If you’re a new mother, you might not have had time to consider it. With each passing day, though, the enormity of a mother’s responsibilities sinks in, and sooner or later you’ll wonder what would happen if you weren’t here tomorrow.
Maybe the thought will come out of a desire to leave, to get out of dodge, so to speak; you just cannot take it any more. You might relish the thought of others suddenly realizing how much you do, what hard work it is, while you live it up somewhere, anywhere else. When and if you decided to come back, maybe you wouldn’t be taken for granted anymore.
Then again, maybe someone near and dear to your heart has died. You can’t physically say anything to that person anymore, let alone give them a hug and a kiss. Looking into the eyes of your babe and/or children, you realize just how brightly they shine. Hopefully you realize how each moment with them deserves to be cherished.
Even still there are other reasons for contemplating your own mortality. The truth is that we don’t live forever. On a cellular level, we live and die every moment. But perhaps you’ve discovered an illness, been in a nearly fatal accident or simply have to make out a will. Do you feel your stomach twist, the tears sting? The fact of our mortality is nothing to deny or run away from. We accept it for what it is, nothing more, nothing less, and we live in each moment fully. Ideally, anyway.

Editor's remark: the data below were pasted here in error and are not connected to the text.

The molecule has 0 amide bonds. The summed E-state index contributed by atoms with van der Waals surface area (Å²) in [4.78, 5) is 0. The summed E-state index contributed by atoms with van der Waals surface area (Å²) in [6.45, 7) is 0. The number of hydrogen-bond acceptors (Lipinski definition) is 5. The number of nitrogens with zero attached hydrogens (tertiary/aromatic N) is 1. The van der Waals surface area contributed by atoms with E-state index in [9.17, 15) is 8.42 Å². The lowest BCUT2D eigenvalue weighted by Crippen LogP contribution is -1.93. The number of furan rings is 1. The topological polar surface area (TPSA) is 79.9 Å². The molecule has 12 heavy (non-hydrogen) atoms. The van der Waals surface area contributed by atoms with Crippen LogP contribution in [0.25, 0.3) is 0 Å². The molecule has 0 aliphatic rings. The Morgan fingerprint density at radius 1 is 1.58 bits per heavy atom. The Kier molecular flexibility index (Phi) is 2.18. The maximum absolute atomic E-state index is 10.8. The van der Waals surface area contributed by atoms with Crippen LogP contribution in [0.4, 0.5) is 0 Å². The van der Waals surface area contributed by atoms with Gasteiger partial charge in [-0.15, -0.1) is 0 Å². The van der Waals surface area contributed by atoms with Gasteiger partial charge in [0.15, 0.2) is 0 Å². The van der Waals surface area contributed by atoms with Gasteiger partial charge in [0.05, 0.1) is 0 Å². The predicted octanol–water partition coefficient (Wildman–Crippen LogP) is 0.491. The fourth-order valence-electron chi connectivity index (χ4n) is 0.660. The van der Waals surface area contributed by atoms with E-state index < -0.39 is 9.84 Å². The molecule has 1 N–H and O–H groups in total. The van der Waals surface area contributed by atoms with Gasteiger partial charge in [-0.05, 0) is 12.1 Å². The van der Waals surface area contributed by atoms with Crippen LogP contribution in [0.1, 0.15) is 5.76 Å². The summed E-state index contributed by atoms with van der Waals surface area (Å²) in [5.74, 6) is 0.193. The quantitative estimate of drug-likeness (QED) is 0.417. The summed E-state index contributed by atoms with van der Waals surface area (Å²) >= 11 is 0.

So, if tomorrow comes and I’m not here, my family can see my home and realize I was too busy with the kids to get the dusting done. My husband can see how important it was for me to have my journal and numerous writing projects. I don’t have anything physical for my friends to know how important they are to me. I suppose that serves as a reminder to be sure to tell them how much I enjoy their company, their companionship on my journey.
Undoubtedly, without me the world will keep spinning, the kids will keep growing and the laundry will get done by someone eventually. But I’m the only one who can offer sweet whispers of mother’s love to my children, and when I’m gone, that’s what I want them to remember.